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Microbiological isolates and antibiotic sensitivities in culture-proven endophthalmitis: a 15-year review
  1. Thomas P Moloney,
  2. Joseph Park
  1. Department of Ophthalmology, The Royal Brisbane and Women's Hospital, Herston, Queensland, Australia
  1. Correspondence to Dr Thomas Moloney, Department of Ophthalmology, Royal Brisbane and Women's Hospital, Herston, QLD 4006, Australia; thomas.moloney{at}health.qld.gov.au

Abstract

Background To describe the microbiological spectrum and antibiotic sensitivities of organisms causing culture-proven endophthalmitis in Queensland, Australia, and to compare results with similar studies from other parts of Australia and other countries.

Methods A retrospective, multicentre, non-comparative, consecutive case series.

Public hospital microbiology records from culture-positive endophthalmitis cases were reviewed over 15 years from June 1998 to June 2013. Outcome measures were type of endophthalmitis, vitreous isolates cultured and antibiotic sensitivities.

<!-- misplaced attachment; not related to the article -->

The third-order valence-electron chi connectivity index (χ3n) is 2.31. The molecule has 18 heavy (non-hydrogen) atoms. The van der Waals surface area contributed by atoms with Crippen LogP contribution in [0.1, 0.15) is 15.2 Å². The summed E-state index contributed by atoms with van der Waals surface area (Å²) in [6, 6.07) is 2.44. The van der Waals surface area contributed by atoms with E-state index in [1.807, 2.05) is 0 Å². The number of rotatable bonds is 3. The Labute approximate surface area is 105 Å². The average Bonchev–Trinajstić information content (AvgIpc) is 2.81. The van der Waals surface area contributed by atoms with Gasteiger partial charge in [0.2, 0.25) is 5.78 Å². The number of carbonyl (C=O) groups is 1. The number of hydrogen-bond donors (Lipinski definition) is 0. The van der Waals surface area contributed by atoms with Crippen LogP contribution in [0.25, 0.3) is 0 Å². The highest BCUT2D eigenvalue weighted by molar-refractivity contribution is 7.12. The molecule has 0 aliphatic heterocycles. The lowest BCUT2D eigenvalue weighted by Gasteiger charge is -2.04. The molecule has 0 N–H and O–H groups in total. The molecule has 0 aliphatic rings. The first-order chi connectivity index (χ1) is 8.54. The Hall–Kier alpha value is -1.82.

Results 205 cases of culture-proven endophthalmitis were identified with a total of 229 isolates cultured. The most common organisms isolated were Staphylococcus epidermidis in 23.1%, Coagulase-negative Staphylococcus in 12.7%, Streptococcus viridans group in 10.0%, Candida species in 6.1%, fungal mold species in 5.7%. For gram-positive organisms, sensitivities were vancomycin 100%, cephazolin 79% and penicillin 47%. For gram-negative organisms, sensitivities were ceftazidime 100%, amikacin 100%, ciprofloxacin 100% and gentamicin 95.5%. For fungal isolates, sensitivities were voriconazole 93%, ketoconazole 89%, caspofungin 70% and amphotericin B 58%.

Conclusions The microbiological spectrum and antibiotic sensitivities of endophthalmitis cases in Queensland, Australia, is similar to the spectrum of organisms causing endophthalmitis in other parts of Australia, North America and Europe. Empirical intravitreal vancomycin, ceftazidime and voriconazole are the most appropriate empirical antibiotics for suspected infective endophthalmitis.

  • Infection

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